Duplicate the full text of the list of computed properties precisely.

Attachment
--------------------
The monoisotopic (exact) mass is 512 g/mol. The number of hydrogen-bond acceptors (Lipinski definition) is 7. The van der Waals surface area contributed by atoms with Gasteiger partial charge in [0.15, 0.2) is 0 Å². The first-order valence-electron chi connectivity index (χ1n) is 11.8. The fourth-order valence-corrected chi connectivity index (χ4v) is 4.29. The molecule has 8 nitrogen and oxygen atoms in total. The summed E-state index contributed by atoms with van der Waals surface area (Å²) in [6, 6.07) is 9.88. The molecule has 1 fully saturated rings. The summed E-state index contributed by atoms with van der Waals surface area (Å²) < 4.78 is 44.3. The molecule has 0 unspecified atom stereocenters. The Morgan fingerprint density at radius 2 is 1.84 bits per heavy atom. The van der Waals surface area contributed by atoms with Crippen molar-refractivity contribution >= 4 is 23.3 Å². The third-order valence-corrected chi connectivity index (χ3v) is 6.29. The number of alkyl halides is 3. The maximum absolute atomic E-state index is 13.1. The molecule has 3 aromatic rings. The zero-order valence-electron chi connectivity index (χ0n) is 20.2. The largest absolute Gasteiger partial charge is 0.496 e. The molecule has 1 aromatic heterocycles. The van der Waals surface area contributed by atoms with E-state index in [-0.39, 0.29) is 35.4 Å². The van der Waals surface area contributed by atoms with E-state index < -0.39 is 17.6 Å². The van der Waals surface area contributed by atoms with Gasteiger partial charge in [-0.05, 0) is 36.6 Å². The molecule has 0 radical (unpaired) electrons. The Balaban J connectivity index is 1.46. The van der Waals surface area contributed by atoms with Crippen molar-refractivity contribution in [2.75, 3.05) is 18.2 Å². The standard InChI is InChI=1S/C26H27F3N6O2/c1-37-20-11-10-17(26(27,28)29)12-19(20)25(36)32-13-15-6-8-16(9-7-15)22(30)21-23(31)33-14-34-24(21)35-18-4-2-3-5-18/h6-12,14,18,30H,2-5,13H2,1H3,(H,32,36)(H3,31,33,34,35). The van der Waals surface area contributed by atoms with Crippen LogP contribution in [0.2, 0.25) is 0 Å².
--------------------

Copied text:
The monoisotopic (exact) mass is 512 g/mol. The number of hydrogen-bond acceptors (Lipinski definition) is 7. The van der Waals surface area contributed by atoms with Gasteiger partial charge in [0.15, 0.2) is 0 Å². The first-order valence-electron chi connectivity index (χ1n) is 11.8. The fourth-order valence-corrected chi connectivity index (χ4v) is 4.29. The molecule has 8 nitrogen and oxygen atoms in total. The summed E-state index contributed by atoms with van der Waals surface area (Å²) in [6, 6.07) is 9.88. The molecule has 1 fully saturated rings. The summed E-state index contributed by atoms with van der Waals surface area (Å²) < 4.78 is 44.3. The molecule has 0 unspecified atom stereocenters. The Morgan fingerprint density at radius 2 is 1.84 bits per heavy atom. The van der Waals surface area contributed by atoms with Crippen molar-refractivity contribution >= 4 is 23.3 Å². The third-order valence-corrected chi connectivity index (χ3v) is 6.29. The number of alkyl halides is 3. The maximum absolute atomic E-state index is 13.1. The molecule has 3 aromatic rings. The zero-order valence-electron chi connectivity index (χ0n) is 20.2. The largest absolute Gasteiger partial charge is 0.496 e. The molecule has 1 aromatic heterocycles. The van der Waals surface area contributed by atoms with E-state index in [-0.39, 0.29) is 35.4 Å². The van der Waals surface area contributed by atoms with E-state index < -0.39 is 17.6 Å². The van der Waals surface area contributed by atoms with Gasteiger partial charge in [-0.05, 0) is 36.6 Å². The molecule has 0 radical (unpaired) electrons. The Balaban J connectivity index is 1.46. The van der Waals surface area contributed by atoms with Crippen molar-refractivity contribution in [2.75, 3.05) is 18.2 Å². The standard InChI is InChI=1S/C26H27F3N6O2/c1-37-20-11-10-17(26(27,28)29)12-19(20)25(36)32-13-15-6-8-16(9-7-15)22(30)21-23(31)33-14-34-24(21)35-18-4-2-3-5-18/h6-12,14,18,30H,2-5,13H2,1H3,(H,32,36)(H3,31,33,34,35). The van der Waals surface area contributed by atoms with Crippen LogP contribution in [0.2, 0.25) is 0 Å².